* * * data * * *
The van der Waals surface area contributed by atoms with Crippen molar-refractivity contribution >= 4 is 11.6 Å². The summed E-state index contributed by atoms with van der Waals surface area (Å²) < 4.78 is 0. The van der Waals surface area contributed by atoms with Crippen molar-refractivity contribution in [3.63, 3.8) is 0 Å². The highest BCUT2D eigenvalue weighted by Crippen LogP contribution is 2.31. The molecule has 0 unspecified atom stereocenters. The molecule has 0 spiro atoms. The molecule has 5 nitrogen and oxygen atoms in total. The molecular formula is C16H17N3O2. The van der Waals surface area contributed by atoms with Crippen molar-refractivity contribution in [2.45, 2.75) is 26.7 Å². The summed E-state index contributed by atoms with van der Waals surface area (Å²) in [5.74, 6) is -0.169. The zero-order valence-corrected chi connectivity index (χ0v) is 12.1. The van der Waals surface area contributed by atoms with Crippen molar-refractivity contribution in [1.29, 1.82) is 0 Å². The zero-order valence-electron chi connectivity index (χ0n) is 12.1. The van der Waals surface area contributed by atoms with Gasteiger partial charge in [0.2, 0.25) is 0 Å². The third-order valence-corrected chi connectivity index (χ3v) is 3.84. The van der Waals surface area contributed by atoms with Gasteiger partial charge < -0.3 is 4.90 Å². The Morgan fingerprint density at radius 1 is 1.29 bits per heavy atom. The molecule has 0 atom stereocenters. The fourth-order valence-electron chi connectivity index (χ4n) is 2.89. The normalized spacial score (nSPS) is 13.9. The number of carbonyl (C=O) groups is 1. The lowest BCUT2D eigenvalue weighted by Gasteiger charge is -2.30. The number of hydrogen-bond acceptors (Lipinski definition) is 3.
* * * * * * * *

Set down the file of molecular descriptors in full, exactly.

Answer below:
The van der Waals surface area contributed by atoms with Crippen molar-refractivity contribution >= 4 is 11.6 Å². The summed E-state index contributed by atoms with van der Waals surface area (Å²) < 4.78 is 0. The van der Waals surface area contributed by atoms with Crippen molar-refractivity contribution in [3.63, 3.8) is 0 Å². The highest BCUT2D eigenvalue weighted by Crippen LogP contribution is 2.31. The molecule has 0 unspecified atom stereocenters. The molecule has 0 spiro atoms. The molecule has 5 nitrogen and oxygen atoms in total. The molecular formula is C16H17N3O2. The van der Waals surface area contributed by atoms with Crippen molar-refractivity contribution in [2.45, 2.75) is 26.7 Å². The summed E-state index contributed by atoms with van der Waals surface area (Å²) in [5.74, 6) is -0.169. The zero-order valence-corrected chi connectivity index (χ0v) is 12.1. The van der Waals surface area contributed by atoms with Crippen molar-refractivity contribution in [1.29, 1.82) is 0 Å². The zero-order valence-electron chi connectivity index (χ0n) is 12.1. The van der Waals surface area contributed by atoms with Gasteiger partial charge in [0.2, 0.25) is 0 Å². The third-order valence-corrected chi connectivity index (χ3v) is 3.84. The van der Waals surface area contributed by atoms with Gasteiger partial charge < -0.3 is 4.90 Å². The Morgan fingerprint density at radius 1 is 1.29 bits per heavy atom. The molecule has 0 atom stereocenters. The fourth-order valence-electron chi connectivity index (χ4n) is 2.89. The normalized spacial score (nSPS) is 13.9. The number of carbonyl (C=O) groups is 1. The lowest BCUT2D eigenvalue weighted by Gasteiger charge is -2.30. The number of hydrogen-bond acceptors (Lipinski definition) is 3.